Friday, March 02, 2007

Deforestation:

A set of questions sent to me by a group of sixth grade students preparing an exhibit at one of the St. Clements' Schools in Edmonton, Canada:

To whom it may concern

Hello. We are grade six students and our names are []. Our central idea is today’s actions influence tomorrows events. We are working on deforestation in exhibition. We wanted to ask you a few questions on deforestation. It would be great if you could email us back, phone us or even come into our school (if you’re close enough). We would be really pleased if you could answer the following questions [] on deforestation and help us reach our goal. We are writing this letter because we need someone to help take action in deforestation. If you don’t know what the exhibition is, it is a project that we are all doing in groups. And it is not just our class that is doing this project. Exhibition is supposed to be about different topics that groups research and take action on. Thank you for time and remember to contact us by computer, phone or call the school if possible. Please contact us as soon as possible.

1. What is deforestation?
Although there are some very technical definitions of this, the easiest one is simply to consider the removal, reduction, or change of naturally occurring vegetation as 'deforestation.'

2. Why does deforestation happen?
Deforestation can occur for many reasons, some of them natural, some of them man-made. Natural deforestation can occur when for example a natural climate change occurs, a water source is cut off (by landslide, by earthquake changing underwater flow etc.), or by shorter events like fires, or disease (e.g. bark beetles). Man-made events are things like clearing forests for cropland, acid rain, excessive use of groundwater, building of dams, and climate change caused by man's industrial activities.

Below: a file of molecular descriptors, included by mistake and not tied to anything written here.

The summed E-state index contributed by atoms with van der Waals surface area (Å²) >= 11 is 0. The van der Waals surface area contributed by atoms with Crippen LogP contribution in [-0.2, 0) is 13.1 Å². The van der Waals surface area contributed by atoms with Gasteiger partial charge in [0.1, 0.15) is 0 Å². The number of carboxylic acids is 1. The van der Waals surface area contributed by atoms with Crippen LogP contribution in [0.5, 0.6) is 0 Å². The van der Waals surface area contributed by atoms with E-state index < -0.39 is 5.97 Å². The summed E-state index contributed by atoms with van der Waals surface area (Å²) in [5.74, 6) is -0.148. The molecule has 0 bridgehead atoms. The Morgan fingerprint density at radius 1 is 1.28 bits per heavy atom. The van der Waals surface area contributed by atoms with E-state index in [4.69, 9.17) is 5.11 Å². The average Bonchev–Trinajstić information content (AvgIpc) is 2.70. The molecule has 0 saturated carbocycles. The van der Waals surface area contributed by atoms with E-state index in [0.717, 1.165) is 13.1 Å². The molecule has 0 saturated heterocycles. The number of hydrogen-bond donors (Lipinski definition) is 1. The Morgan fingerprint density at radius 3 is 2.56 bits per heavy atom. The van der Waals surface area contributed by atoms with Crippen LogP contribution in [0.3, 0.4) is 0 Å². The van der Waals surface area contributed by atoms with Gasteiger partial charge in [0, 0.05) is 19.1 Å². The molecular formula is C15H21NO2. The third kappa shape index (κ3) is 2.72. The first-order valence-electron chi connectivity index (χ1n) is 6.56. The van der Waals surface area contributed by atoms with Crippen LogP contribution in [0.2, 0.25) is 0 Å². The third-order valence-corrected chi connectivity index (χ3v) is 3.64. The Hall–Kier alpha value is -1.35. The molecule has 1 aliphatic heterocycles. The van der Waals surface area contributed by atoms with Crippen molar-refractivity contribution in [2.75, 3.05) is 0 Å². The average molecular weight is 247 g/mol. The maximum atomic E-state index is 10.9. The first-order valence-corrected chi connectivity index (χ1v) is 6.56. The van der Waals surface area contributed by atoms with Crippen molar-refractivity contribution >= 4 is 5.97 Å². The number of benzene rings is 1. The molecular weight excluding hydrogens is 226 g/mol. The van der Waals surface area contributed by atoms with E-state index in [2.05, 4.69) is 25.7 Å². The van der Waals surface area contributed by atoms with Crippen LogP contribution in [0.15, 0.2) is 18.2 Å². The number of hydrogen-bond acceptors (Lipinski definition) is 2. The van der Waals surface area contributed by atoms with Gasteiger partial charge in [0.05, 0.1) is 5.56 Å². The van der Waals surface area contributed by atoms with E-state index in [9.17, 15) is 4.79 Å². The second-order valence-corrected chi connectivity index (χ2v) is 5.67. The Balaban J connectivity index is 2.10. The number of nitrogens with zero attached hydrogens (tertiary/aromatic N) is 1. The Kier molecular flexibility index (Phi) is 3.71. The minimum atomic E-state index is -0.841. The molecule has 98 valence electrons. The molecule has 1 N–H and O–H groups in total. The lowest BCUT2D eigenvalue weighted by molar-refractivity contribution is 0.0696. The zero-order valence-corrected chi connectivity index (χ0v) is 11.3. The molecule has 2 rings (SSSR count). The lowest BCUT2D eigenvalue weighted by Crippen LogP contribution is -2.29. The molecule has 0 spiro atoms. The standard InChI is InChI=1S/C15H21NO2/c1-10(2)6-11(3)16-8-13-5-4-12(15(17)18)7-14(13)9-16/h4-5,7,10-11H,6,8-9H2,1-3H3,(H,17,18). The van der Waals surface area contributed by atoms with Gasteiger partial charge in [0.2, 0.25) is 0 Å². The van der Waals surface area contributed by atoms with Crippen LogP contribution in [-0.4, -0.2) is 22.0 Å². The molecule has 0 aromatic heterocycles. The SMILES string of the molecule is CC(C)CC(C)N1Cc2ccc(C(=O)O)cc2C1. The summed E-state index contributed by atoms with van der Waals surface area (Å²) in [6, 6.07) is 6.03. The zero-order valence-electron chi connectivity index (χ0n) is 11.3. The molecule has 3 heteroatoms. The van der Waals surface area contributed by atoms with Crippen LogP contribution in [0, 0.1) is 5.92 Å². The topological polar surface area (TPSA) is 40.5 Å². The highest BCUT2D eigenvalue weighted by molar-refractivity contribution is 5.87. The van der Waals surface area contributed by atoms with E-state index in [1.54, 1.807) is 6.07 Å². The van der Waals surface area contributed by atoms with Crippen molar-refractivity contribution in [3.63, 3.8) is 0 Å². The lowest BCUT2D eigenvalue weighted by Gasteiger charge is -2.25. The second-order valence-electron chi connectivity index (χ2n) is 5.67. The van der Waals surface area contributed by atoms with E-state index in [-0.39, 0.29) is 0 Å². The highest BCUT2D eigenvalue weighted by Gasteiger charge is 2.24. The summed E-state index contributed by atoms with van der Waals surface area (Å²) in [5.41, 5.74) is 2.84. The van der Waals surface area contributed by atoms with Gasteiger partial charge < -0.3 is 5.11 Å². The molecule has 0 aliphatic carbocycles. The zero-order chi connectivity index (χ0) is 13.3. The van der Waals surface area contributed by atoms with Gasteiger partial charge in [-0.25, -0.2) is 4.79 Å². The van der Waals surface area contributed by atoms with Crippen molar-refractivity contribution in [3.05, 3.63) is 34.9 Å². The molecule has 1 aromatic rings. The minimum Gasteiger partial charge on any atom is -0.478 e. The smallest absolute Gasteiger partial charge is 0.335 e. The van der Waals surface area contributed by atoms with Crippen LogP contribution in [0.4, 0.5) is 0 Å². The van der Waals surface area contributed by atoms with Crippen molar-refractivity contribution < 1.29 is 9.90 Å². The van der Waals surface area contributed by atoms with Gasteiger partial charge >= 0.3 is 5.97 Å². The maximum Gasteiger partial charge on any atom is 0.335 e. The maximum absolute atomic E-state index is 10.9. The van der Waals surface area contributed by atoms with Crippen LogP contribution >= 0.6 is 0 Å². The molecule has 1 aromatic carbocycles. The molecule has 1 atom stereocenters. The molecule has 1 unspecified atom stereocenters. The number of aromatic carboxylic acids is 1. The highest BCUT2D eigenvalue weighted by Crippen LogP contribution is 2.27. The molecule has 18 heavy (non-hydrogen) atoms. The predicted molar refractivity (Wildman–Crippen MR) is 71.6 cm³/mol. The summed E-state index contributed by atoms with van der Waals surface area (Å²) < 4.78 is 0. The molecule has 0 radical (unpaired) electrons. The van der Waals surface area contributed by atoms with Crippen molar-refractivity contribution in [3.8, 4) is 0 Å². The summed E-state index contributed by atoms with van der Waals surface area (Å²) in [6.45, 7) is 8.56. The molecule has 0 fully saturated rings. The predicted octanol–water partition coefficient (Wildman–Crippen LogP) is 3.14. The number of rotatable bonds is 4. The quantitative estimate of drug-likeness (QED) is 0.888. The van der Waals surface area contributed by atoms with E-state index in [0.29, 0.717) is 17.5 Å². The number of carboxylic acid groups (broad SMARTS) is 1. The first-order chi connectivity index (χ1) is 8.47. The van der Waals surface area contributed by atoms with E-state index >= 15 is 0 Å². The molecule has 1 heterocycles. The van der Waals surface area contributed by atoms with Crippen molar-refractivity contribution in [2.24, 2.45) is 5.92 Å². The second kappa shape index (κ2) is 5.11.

3. How does deforestation affect animal life?
While you are probably most familiar with the negative effects (loss of habitat), you should also know that for other species it is actually positive. For example, for species that thrive at the edges of forests, having more edges is better, so they tend to do better. It's a very complicated question, and does not have a clear-cut answer, since it depends on what you want the final outcome to be. One interesting effect is that deforestation inland can cause large changes out at sea, because a lot of soil is released into rivers, which is then dumped in the ocean. The ocean around Haiti has been completely changed by the deforestation of the island for firewood, which has completely changed the quality of seawater in the coastal areas.

4. Does deforestation connect to pollution?
Sometimes yes, sometimes no. For instance, not all pollution will cause deforestation - the effects of increased CO2 are very complex, and it looks like some plants will do better than others (e.g. climbing vines, poison ivy will do very well). However, pollution from things like NOx and SO definitely change the landscape (the area around Sarnia, Ontario is a prime example of this). There is very little that will grow in the area besides hardy lichens, where there used to be mature stands of maple, beech and alder. One direct connection is that deforestation is often for specific purposes that directly lead to pollution - you cut down wood to burn it, releasing pollutants.

5. What are the short term effects of deforestation on communities and the world?
Again, good and bad. Remember, we have to get food from somewhere, and usually that means clearing forest (deforesting) to get farmland for crops. We also need energy for cooking, and to keep warm, and that is why so many areas have cut down their forests simply to eat and stay warm. But to do that you pay a price - you slowly have to walk farther and farther to find wood, and you also usually find that the water quality from wells starts to decline. In Canada and the USA, this happened a very long time ago, during the first wave of European settlements.

7. Are people trying to help deforestation by planting more trees?
Yes. But they are finding that this is a very difficult thing, since we really only know how to efficiently plant trees of a few types. Rebuilding a truly diverse forest (like they are trying to do on Brazil's Sao Paulo state coast), is a very, very difficult thing to do. It costs a lot more money than people are willing to pay. But there are many governments talking about the problem and trying to agree on how to do it, and how to pay for it.

8. What are the responses to deforestation?
I assume you mean people's responses, and not nature's. In general, most people are not aware of it, or believe there is so much forest that there is no need to worry. Unfortunately, there are so many people now needing to be fed that it is no longer safe to ignore deforestation.